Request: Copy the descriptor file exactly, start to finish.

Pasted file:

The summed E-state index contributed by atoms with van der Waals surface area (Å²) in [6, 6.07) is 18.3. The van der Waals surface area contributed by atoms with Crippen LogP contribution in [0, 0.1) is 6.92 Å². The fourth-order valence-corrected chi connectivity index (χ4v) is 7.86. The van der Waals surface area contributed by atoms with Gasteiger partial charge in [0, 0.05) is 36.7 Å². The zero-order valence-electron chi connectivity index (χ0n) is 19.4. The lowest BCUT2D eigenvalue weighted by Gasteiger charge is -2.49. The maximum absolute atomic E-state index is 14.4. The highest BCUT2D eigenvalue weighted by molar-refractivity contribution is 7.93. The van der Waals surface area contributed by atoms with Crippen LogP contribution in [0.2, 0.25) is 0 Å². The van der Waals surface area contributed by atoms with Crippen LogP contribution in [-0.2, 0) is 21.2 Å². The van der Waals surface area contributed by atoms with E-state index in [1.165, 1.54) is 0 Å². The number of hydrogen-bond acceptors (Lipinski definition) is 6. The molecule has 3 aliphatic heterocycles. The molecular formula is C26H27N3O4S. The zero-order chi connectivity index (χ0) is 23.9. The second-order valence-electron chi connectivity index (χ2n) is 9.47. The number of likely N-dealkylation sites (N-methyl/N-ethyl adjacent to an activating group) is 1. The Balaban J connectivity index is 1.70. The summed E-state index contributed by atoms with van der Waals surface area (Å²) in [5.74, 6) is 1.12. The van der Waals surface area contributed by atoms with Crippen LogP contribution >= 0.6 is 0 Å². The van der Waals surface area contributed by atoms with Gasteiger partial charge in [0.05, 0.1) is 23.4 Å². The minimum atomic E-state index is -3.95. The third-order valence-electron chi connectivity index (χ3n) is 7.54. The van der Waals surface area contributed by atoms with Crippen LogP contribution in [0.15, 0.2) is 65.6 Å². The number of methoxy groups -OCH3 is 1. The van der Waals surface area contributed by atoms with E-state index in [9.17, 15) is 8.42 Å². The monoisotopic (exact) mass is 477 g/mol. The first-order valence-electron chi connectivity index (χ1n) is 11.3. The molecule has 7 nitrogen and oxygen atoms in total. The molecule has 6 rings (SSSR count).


The summed E-state index contributed by atoms with van der Waals surface area (Å²) in [6, 6.07) is 18.3. The van der Waals surface area contributed by atoms with Crippen LogP contribution in [0, 0.1) is 6.92 Å². The fourth-order valence-corrected chi connectivity index (χ4v) is 7.86. The van der Waals surface area contributed by atoms with Gasteiger partial charge in [0, 0.05) is 36.7 Å². The zero-order valence-electron chi connectivity index (χ0n) is 19.4. The lowest BCUT2D eigenvalue weighted by Gasteiger charge is -2.49. The maximum absolute atomic E-state index is 14.4. The highest BCUT2D eigenvalue weighted by molar-refractivity contribution is 7.93. The van der Waals surface area contributed by atoms with Crippen LogP contribution in [0.2, 0.25) is 0 Å². The van der Waals surface area contributed by atoms with Crippen LogP contribution in [-0.2, 0) is 21.2 Å². The van der Waals surface area contributed by atoms with E-state index in [1.165, 1.54) is 0 Å². The number of hydrogen-bond acceptors (Lipinski definition) is 6. The molecule has 3 aliphatic heterocycles. The molecular formula is C26H27N3O4S. The zero-order chi connectivity index (χ0) is 23.9. The second-order valence-electron chi connectivity index (χ2n) is 9.47. The number of likely N-dealkylation sites (N-methyl/N-ethyl adjacent to an activating group) is 1. The Balaban J connectivity index is 1.70. The summed E-state index contributed by atoms with van der Waals surface area (Å²) in [5.74, 6) is 1.12. The van der Waals surface area contributed by atoms with Crippen LogP contribution >= 0.6 is 0 Å². The van der Waals surface area contributed by atoms with Gasteiger partial charge in [0.05, 0.1) is 23.4 Å². The minimum atomic E-state index is -3.95. The third-order valence-electron chi connectivity index (χ3n) is 7.54. The van der Waals surface area contributed by atoms with Crippen LogP contribution in [0.15, 0.2) is 65.6 Å². The number of methoxy groups -OCH3 is 1. The van der Waals surface area contributed by atoms with E-state index in [9.17, 15) is 8.42 Å². The monoisotopic (exact) mass is 477 g/mol. The first-order valence-electron chi connectivity index (χ1n) is 11.3. The molecule has 7 nitrogen and oxygen atoms in total. The molecule has 6 rings (SSSR count).